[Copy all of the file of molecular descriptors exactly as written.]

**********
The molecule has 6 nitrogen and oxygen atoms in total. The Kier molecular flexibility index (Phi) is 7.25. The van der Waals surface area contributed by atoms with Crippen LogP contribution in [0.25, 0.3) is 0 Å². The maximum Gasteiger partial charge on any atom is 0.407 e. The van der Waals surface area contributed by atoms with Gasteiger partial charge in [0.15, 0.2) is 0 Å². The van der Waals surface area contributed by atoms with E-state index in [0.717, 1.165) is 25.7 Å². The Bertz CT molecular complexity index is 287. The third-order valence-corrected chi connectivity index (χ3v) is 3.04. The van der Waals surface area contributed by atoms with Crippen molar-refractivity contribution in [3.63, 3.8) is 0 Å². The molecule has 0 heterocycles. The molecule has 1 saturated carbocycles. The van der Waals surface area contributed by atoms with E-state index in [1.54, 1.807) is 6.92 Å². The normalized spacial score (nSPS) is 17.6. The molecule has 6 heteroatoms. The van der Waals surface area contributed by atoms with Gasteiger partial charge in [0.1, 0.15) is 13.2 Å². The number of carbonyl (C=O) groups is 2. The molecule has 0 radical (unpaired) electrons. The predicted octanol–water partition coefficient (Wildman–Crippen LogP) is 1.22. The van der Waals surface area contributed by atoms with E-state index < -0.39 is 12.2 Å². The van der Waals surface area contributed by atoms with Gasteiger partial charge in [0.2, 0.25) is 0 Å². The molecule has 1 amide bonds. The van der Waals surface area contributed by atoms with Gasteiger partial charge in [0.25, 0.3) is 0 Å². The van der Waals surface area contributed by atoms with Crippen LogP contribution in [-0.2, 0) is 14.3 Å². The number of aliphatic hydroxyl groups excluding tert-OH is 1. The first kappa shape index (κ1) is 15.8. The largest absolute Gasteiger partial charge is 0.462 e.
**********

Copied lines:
The molecule has 6 nitrogen and oxygen atoms in total. The Kier molecular flexibility index (Phi) is 7.25. The van der Waals surface area contributed by atoms with Crippen LogP contribution in [0.25, 0.3) is 0 Å². The maximum Gasteiger partial charge on any atom is 0.407 e. The van der Waals surface area contributed by atoms with Gasteiger partial charge in [0.15, 0.2) is 0 Å². The van der Waals surface area contributed by atoms with E-state index in [0.717, 1.165) is 25.7 Å². The Bertz CT molecular complexity index is 287. The third-order valence-corrected chi connectivity index (χ3v) is 3.04. The van der Waals surface area contributed by atoms with Crippen molar-refractivity contribution in [3.63, 3.8) is 0 Å². The molecule has 0 heterocycles. The molecule has 1 saturated carbocycles. The van der Waals surface area contributed by atoms with E-state index in [1.54, 1.807) is 6.92 Å². The normalized spacial score (nSPS) is 17.6. The molecule has 6 heteroatoms. The van der Waals surface area contributed by atoms with Gasteiger partial charge in [0.1, 0.15) is 13.2 Å². The number of carbonyl (C=O) groups is 2. The molecule has 0 radical (unpaired) electrons. The predicted octanol–water partition coefficient (Wildman–Crippen LogP) is 1.22. The van der Waals surface area contributed by atoms with E-state index < -0.39 is 12.2 Å². The van der Waals surface area contributed by atoms with Gasteiger partial charge in [0.2, 0.25) is 0 Å². The molecule has 1 amide bonds. The van der Waals surface area contributed by atoms with Gasteiger partial charge in [0.25, 0.3) is 0 Å². The van der Waals surface area contributed by atoms with Crippen LogP contribution in [-0.2, 0) is 14.3 Å². The number of aliphatic hydroxyl groups excluding tert-OH is 1. The first kappa shape index (κ1) is 15.8. The largest absolute Gasteiger partial charge is 0.462 e.